Andrew Crowell has a distinct memory as a young man walking around Adelaide airport aimlessly. He was 26 years old and recently delisted after playing 44 games for the Adelaide Crows in four seasons.

“I’d flown a fair bit when I was playing but never had to book a flight or check in for myself. When I finished playing AFL I had to catch a flight. I had no idea how to book a ticket and when I got to the airport I didn’t know where to go,” he said.

It’s a stark contrast to the man he is now.

Each day he is helping young men navigate their life in his role as Head of Personal Excellence and Wellbeing at the Brisbane Lions.

“What we’re trying to do is build really strong, independent young men,” he said. 

Crowell grew up on a farm in a town called Price on the Yorke Peninsula in South Australia.

His family and community lived and breathed football. His father Bevan had been an exceptional player when he was younger, but never went professional because the responsibility of the land proved too great.

But when it came to his son, Andrew, he wanted him to go for it.

Crowell made his league debut for the Woodville West Torrens Eagles in the SANFL competition in 1997 following a premiership in the under 19’s the previous year. He would commute from the farm to play in Adelaide, and later moved to the big smoke and worked as a bank teller so he could commit further to his football.

Each year he was hopeful of going professional, but three drafts had gone by and nothing had happened

He was close to throwing in the towel when he received an unexpected call from the Crows in late 1999. They wanted him to train with them in the pre-season.

He’d been having some fun in the SANFL off-season and had a bad case of bronchitis. But he showed up for the first session of the year.

“My first session with the Crows was a six-kilometre run and a nightmare,” he said, laughing recalling the memory.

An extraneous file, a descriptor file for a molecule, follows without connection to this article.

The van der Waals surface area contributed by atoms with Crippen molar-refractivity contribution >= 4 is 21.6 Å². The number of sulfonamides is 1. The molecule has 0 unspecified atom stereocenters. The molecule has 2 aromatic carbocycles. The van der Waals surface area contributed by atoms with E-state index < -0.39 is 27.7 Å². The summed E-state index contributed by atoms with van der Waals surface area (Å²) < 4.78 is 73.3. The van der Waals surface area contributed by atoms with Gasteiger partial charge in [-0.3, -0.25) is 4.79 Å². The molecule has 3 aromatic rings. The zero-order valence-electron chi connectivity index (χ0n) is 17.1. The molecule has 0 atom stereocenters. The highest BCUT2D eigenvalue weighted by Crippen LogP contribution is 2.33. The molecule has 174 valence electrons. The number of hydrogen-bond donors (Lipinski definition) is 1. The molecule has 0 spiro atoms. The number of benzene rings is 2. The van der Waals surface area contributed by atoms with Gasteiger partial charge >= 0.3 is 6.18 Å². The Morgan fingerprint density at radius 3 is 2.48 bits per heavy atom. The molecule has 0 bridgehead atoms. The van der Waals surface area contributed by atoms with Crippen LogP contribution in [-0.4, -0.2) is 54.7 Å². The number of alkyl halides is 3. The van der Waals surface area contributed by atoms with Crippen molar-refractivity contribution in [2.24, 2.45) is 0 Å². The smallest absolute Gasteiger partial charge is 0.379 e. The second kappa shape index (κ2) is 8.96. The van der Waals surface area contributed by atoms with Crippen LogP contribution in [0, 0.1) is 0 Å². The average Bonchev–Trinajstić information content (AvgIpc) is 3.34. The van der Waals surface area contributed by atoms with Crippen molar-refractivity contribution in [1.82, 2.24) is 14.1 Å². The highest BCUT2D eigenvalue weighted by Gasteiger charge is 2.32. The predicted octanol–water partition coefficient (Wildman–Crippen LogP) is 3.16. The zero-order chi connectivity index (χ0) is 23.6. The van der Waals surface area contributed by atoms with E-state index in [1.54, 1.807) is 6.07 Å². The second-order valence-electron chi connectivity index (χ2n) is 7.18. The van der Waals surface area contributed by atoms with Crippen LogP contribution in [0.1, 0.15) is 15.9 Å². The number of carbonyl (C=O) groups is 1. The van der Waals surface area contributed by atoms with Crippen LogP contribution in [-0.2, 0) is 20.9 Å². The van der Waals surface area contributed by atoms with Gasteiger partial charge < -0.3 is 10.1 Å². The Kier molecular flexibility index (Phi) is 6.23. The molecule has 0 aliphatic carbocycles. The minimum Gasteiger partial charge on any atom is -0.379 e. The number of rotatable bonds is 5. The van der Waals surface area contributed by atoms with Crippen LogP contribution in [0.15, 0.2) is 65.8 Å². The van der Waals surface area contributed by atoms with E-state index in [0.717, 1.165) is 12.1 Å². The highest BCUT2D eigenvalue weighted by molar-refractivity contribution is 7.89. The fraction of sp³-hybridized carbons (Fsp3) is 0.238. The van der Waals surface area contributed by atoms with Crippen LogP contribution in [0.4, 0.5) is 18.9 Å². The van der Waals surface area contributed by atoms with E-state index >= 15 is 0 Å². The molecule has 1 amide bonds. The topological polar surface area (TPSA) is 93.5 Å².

“I struggled badly through it and pretty much fell over the line.”

The next morning, he woke up to find himself on the back page of the Adelaide Advertiser with a photo of him lying on the ground in a world of pain with a sports trainer standing over him. The headline read “Crows hopeful crashes in first run.”

In hindsight, it was probably the first indication of this intense world of AFL that would soon await him.

Despite the humiliation, Crowell kept turning up to training and some weeks later received another phone call. It was Crows Coach Gary Ayres.

“Ayres said ‘we’ve drafted you and we literally didn’t think you’d roll up after your first training session’.”

He was taken with pick 12 for Adelaide at the 1999 Pre-Season Draft. At the age of 22, a childhood dream had been achieved.

Crowell playing for Adelaide in 2001 against Geelong.

“It wasn’t what I expected,” Crowell admits.

“Stepping into an environment where it was just completely professional. Not just while you’re at the club but when you’re away from the club as well. That’s where I probably struggled, trying to adjust to that 24/7 lifestyle of an AFL player.”

He loved the Club and the people that came with it but the intensity from a pressure point of view was suffocating.

On the outside, he appeared a strong, confident athlete, but his anxiety was simmering beneath the surface.

Growing up, he’d always been the person people went to when they needed help. Now he was the one who needed support, but he didn’t even know how to ask.

It was a mate at training who could tell something was off and he practically dragged Crowell in to see the team doctor in 2002.

He started talking and as the words came out, a weight lifted off his shoulders.

The doctor diagnosed him with mild depression. The mid-season break was coming up for the Crows, so the doctor advised him to jump in the car and head up to the family’s farm to recharged.

He cried in the car on the phone to loved ones.

When he returned to Adelaide he was a new man.

“I ended up playing the next 12 games in a row including the Preliminary Final and played the best footy I’ve ever played,” he said.

Crowell (R) sings the team song with Adelaide teammates in 2002.

But the following year his career came to an abrupt end. While playing in the SANFL he tore his ACL and underwent a knee reconstruction.  He was delisted at the end of the 2003 AFL season.

Four years and 44 AFL games and it was over.

“I think for me the initial emotion was relief. I felt like now I could be ‘normal,’” Crowell explained.

“But looking back it took me a long time to feel normal again.”

Like the young man in the airport, he was lost.

“You grow up wanting to do something…so then I achieved my goal and by the time I’ve turned 25 I’ve set out to do something and I’ve achieved it and then it’s over,” he said.

With no plan in place, somehow he ended up working at a panel beaters.

He went from being a professional athlete to sweeping floors, sanding trucks and polishing truck rims. But he says it was exactly what he needed at the time.

“It was therapeutic in a way because no one there was interested in AFL,” he said.

After the initial shock was over he could not bear to watch the game he had loved so much growing up.